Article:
Tax Cuts and Jobs Act 2018

We are presenting this paper in order to state some of the most obvious new provisions under the “Tax Cuts and Jobs Act “of 2018. As you can imagine, many of the provisions of this new Tax Law are still being written as of today and will leave room for interpretation and discussion for months to come and possibly years.

Many important terms such as “Qualified Business Income “as enacted under the “Pass-Through Deduction” provisions are still unclear and leave room for much desired clarification by Congress.

Therefore, our newsletter shall be updated periodically to bring you up to date as new definitions and Questions and Answers are brought into the light of day.
For now, some of the concepts mentioned below is what we know, so far from our leaders in Washington DC………

Individual Tax Rates
Seven Individual Income Tax Brackets: 10 percent, 12 percent, 22 percent, 24 percent, 32 percent, 35 percent, and 37 percent. Previously our highest Individual Income Tax Rate went as high as 39.6 percent, our highest rate has only received a 2.6 percent reduction.

Capital Gains and Qualified Dividends
Net capital gains and qualified dividends will continue to be taxed at 15 percent and 20 percent depending on your investment income and will continue to be subject to the 3.8 percent net investment income tax.
So, nothing has changed in this area, those with large investment income portfolios will remain the same as in prior years…..i.e. 23.8 percent.

Standard Deduction
For married taxpayers filing joint tax returns, the deduction is $ 24,000. For single taxpayers, $ 12,000.

Personal Exemptions
Suspended, no more exemption for yourself, spouse, kids or other dependents.

Deduction for State and Local Taxes
Limited to $10,000 for the sum of all your home property taxes plus any state or local income taxes that you pay.
However, the limitation on deduction of property taxes does not apply to real property held for rental, or for sales taxes paid on income from a business. 

Charitable Contributions
Limited to 60 percent of the taxpayer’s adjusted gross income. Congress increased this percentage by 10 percent.

Home Mortgage Interest Deduction Limitation
The home mortgage interest deduction will be limited to the interest paid on $ 750,000 of debt, down from the $1 million under prior law.
The $750K debt limitation will be effective for homes purchased under a contract that is dated after December 14, 2017, therefore this limitation WILL NOT apply to an existing mortgage. Furthermore, should the homeowner refinance an existing mortgage, the debt limitation will only apply to the existing balance as of the day of Refinancing.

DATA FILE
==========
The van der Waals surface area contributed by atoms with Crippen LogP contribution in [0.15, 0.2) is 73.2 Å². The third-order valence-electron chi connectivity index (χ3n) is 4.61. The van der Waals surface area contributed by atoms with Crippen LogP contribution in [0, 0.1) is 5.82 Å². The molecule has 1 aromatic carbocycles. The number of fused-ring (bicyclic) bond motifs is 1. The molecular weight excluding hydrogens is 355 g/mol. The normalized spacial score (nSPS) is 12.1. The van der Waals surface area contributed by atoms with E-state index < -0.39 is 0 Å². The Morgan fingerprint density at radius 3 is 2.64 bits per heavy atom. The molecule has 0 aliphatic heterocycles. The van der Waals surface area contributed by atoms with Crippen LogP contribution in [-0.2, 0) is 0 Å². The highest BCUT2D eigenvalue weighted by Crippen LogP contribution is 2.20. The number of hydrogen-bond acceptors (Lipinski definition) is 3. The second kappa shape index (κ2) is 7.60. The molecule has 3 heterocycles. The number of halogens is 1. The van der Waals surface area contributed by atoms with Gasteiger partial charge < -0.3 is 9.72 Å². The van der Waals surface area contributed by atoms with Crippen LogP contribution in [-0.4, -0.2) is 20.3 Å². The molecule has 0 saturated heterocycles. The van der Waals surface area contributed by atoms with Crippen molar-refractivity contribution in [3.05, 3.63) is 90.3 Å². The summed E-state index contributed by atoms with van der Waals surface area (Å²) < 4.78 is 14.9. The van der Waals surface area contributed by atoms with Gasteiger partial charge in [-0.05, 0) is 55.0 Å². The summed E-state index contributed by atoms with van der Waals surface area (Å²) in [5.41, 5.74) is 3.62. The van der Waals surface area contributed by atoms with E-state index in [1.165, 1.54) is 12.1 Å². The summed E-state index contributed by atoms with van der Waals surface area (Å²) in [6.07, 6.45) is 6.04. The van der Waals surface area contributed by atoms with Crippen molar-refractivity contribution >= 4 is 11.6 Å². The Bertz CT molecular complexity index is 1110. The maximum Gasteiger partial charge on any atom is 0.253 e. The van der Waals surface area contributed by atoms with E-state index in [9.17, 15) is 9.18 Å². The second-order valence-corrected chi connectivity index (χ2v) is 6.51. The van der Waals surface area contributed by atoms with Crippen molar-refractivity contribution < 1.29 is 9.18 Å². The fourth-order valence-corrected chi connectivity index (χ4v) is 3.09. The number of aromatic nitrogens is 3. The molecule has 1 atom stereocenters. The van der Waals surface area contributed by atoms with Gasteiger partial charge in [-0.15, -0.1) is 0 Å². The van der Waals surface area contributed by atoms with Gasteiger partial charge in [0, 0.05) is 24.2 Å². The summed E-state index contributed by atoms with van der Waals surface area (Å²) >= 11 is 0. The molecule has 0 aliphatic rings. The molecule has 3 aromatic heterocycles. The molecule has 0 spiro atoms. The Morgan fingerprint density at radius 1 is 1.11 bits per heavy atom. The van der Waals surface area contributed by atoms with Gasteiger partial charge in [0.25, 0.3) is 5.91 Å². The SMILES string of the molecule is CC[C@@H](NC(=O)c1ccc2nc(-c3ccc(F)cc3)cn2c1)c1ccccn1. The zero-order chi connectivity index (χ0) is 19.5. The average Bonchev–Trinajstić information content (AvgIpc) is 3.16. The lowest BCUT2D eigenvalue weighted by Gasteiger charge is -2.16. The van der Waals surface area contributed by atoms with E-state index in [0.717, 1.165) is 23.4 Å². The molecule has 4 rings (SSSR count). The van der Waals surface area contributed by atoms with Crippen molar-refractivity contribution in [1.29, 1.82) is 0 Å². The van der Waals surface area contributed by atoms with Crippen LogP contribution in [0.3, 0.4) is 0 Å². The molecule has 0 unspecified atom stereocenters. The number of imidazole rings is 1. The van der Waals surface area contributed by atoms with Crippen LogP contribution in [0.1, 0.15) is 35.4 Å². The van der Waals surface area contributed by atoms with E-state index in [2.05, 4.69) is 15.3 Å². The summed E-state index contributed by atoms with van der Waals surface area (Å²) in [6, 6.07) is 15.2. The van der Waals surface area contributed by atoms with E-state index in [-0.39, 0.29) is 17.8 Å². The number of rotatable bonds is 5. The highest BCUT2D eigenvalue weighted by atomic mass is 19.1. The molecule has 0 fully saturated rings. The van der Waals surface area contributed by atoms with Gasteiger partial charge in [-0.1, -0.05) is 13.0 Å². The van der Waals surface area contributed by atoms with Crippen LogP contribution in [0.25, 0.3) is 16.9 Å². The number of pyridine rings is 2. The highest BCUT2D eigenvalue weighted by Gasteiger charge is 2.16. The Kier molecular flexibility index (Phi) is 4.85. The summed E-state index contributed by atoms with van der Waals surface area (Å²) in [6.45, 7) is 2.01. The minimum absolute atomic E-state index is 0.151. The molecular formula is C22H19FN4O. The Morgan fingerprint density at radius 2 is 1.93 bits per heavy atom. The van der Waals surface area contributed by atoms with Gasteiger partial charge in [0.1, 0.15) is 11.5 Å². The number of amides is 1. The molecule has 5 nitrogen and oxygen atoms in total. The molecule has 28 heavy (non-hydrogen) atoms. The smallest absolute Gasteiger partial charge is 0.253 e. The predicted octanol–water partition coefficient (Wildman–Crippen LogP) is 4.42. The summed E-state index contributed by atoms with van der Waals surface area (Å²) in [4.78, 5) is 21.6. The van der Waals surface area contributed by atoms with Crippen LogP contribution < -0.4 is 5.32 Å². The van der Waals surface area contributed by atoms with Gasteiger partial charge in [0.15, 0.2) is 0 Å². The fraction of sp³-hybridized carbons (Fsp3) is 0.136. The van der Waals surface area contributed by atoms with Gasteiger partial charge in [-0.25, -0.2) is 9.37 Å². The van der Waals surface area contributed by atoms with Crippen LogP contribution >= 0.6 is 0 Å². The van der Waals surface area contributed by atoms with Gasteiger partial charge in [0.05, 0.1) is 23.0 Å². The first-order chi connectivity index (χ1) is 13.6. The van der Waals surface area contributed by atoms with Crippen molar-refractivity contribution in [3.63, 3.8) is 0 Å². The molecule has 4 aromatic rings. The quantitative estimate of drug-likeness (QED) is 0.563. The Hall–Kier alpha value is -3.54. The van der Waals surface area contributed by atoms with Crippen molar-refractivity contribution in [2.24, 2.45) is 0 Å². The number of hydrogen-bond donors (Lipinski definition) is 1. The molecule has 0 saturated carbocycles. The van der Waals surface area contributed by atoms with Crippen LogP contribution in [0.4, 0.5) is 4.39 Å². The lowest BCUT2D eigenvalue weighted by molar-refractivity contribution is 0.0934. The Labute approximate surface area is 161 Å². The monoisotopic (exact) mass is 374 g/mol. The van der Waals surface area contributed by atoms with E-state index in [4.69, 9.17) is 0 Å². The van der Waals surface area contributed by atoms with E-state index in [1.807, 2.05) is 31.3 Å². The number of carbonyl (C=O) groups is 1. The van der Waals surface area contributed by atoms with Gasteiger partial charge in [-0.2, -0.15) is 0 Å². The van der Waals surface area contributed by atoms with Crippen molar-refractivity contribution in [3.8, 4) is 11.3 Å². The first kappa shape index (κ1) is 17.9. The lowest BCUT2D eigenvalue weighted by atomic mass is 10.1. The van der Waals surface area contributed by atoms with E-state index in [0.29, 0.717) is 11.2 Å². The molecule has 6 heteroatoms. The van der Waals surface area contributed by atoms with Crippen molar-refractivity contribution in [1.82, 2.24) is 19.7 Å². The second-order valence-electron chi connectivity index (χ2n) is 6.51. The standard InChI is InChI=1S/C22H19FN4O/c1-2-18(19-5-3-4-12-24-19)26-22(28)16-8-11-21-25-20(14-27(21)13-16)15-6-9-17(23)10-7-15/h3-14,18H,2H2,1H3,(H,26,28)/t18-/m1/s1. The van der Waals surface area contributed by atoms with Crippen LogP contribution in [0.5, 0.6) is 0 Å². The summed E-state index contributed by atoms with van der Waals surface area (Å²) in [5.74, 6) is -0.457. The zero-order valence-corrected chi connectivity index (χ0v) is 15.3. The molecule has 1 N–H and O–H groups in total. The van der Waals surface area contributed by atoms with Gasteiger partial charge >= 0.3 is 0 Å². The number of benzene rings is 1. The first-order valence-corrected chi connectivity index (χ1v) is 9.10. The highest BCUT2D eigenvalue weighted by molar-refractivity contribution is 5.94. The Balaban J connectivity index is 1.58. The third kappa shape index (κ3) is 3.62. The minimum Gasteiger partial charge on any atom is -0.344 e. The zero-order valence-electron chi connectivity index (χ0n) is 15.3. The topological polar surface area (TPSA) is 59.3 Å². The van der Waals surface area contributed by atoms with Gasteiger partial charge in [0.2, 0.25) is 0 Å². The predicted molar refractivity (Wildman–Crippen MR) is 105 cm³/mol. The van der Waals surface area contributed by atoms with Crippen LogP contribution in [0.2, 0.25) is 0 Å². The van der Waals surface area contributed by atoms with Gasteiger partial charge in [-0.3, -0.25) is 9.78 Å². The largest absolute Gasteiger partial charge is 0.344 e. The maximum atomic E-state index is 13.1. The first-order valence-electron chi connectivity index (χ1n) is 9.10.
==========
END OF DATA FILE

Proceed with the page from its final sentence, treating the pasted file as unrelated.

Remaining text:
Home Equity Line of Credit
Suspended, remember the $100,000 home equity relief, it’s gone now, and by the way, it is NOT grandfathered, so it’s totally gone, old and new Home Equity Line of Credit.

Itemized Deductions
All Miscellaneous Itemized Deductions subject to the 2 percent floor are suspended, HOWEVER, the overall limitation on itemized deductions is gone.

Pass-Through Deduction for S Corporation, LLC’s, LP’s, LLP’s, LLP and Sole Proprietorships
Individuals, estates, and trusts generally will be permitted to deduct up to 20 percent of “qualified business income” received from a sole proprietorship, partnership, or S corporation. Qualified business income generally includes net income from domestic sources, but generally excludes (1) investment-related income (e.g., capital gains, dividends, interest), (2) any amounts treated as reasonable compensation to the taxpayer (e.g., actual or deemed salary), and (3) income from any trade or business (A) in health, law, consulting, financial services, brokerage services, or (B) where the principal asset is the reputation or skill of one or more of its employees or owners.
As a rule of thumb, if the success of your business depends on you and not on something that you sell, you’re pretty much included (except for engineering and architectural services, which are specifically excluded. The definition also includes a business where the performance of services consists of investing and investment management trading, or dealing in securities, partnership interests, or commodities.
However, the owner of a professional service business would be eligible for the 20 percent deduction if total taxable income, including income from such business, is less than $157,500 for a single filer, or $315,000 in the case of a joint return, which is phased out once taxable income reaches $207,500 (for a single filer) or $415,000 (in the case of a joint return). The deductible amount is limited, for each underlying trade or business, to the greater of (1) 50 percent of W-2 wages paid by the business and (2) 25 percent of W-2 wages paid by the business plus 2.5 percent of the business tangible capital assets, though this limitation is phased-in for income exceeding $157,500 ($315,000 in the case of a joint return), with phase-out over the next $50,000 of taxable income ($100,000 in the case of a joint return)
This area of “the Act “shall be further revisited since it will generate many questions and debate.

Depreciation Deduction

A new 100 percent deduction on the acquisition of first year accelerated depreciation for investment in qualified tangible property, including many categories of equipment and non-real estate capital assets. This will apply for, all new investments in assets acquired and placed in service after Sept. 27, 2017, subject to a phase-down schedule following Dec. 31, 2022. Similarly, the legislation increases the amount a taxpayer may immediately expense under Section 179 of the Code from $500,000 to $1,000,000 in the year such property is placed in service with a phase-out provision increasing from $2,000,000 to $2,500,000. The expensing provision applies to qualified tangible property and is elected by the taxpayer.